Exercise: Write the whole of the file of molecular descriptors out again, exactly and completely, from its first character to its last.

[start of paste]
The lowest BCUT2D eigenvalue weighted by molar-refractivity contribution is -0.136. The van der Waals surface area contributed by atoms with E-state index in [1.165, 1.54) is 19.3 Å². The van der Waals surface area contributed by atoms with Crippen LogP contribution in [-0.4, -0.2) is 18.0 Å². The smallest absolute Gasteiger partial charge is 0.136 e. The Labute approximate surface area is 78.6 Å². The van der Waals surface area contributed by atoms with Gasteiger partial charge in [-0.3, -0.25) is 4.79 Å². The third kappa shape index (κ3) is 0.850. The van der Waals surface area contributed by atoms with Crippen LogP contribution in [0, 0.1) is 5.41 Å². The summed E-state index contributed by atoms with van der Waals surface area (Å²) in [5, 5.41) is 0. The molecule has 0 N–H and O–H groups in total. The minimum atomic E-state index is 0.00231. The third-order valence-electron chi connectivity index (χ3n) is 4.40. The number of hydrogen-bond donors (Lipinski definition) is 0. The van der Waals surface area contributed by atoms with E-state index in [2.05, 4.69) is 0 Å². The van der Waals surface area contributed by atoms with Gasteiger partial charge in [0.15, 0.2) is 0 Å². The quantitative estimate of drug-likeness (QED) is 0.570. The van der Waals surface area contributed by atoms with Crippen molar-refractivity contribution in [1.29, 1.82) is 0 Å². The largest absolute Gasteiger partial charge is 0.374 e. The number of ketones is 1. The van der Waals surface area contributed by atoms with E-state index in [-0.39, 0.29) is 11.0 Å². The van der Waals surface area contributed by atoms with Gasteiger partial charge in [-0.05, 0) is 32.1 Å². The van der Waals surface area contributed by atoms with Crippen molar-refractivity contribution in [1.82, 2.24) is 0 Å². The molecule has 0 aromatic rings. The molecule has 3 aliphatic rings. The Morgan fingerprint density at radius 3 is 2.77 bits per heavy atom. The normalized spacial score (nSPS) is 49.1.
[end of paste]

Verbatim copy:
The lowest BCUT2D eigenvalue weighted by molar-refractivity contribution is -0.136. The van der Waals surface area contributed by atoms with E-state index in [1.165, 1.54) is 19.3 Å². The van der Waals surface area contributed by atoms with Crippen LogP contribution in [-0.4, -0.2) is 18.0 Å². The smallest absolute Gasteiger partial charge is 0.136 e. The Labute approximate surface area is 78.6 Å². The van der Waals surface area contributed by atoms with Gasteiger partial charge in [-0.3, -0.25) is 4.79 Å². The third kappa shape index (κ3) is 0.850. The van der Waals surface area contributed by atoms with Crippen LogP contribution in [0, 0.1) is 5.41 Å². The summed E-state index contributed by atoms with van der Waals surface area (Å²) in [5, 5.41) is 0. The molecule has 0 N–H and O–H groups in total. The minimum atomic E-state index is 0.00231. The third-order valence-electron chi connectivity index (χ3n) is 4.40. The number of hydrogen-bond donors (Lipinski definition) is 0. The van der Waals surface area contributed by atoms with E-state index in [2.05, 4.69) is 0 Å². The van der Waals surface area contributed by atoms with Gasteiger partial charge in [0.15, 0.2) is 0 Å². The quantitative estimate of drug-likeness (QED) is 0.570. The van der Waals surface area contributed by atoms with Crippen molar-refractivity contribution in [1.29, 1.82) is 0 Å². The largest absolute Gasteiger partial charge is 0.374 e. The number of ketones is 1. The van der Waals surface area contributed by atoms with E-state index in [-0.39, 0.29) is 11.0 Å². The van der Waals surface area contributed by atoms with Gasteiger partial charge in [-0.05, 0) is 32.1 Å². The van der Waals surface area contributed by atoms with Crippen molar-refractivity contribution in [1.82, 2.24) is 0 Å². The molecule has 0 aromatic rings. The molecule has 3 aliphatic rings. The Morgan fingerprint density at radius 3 is 2.77 bits per heavy atom. The normalized spacial score (nSPS) is 49.1.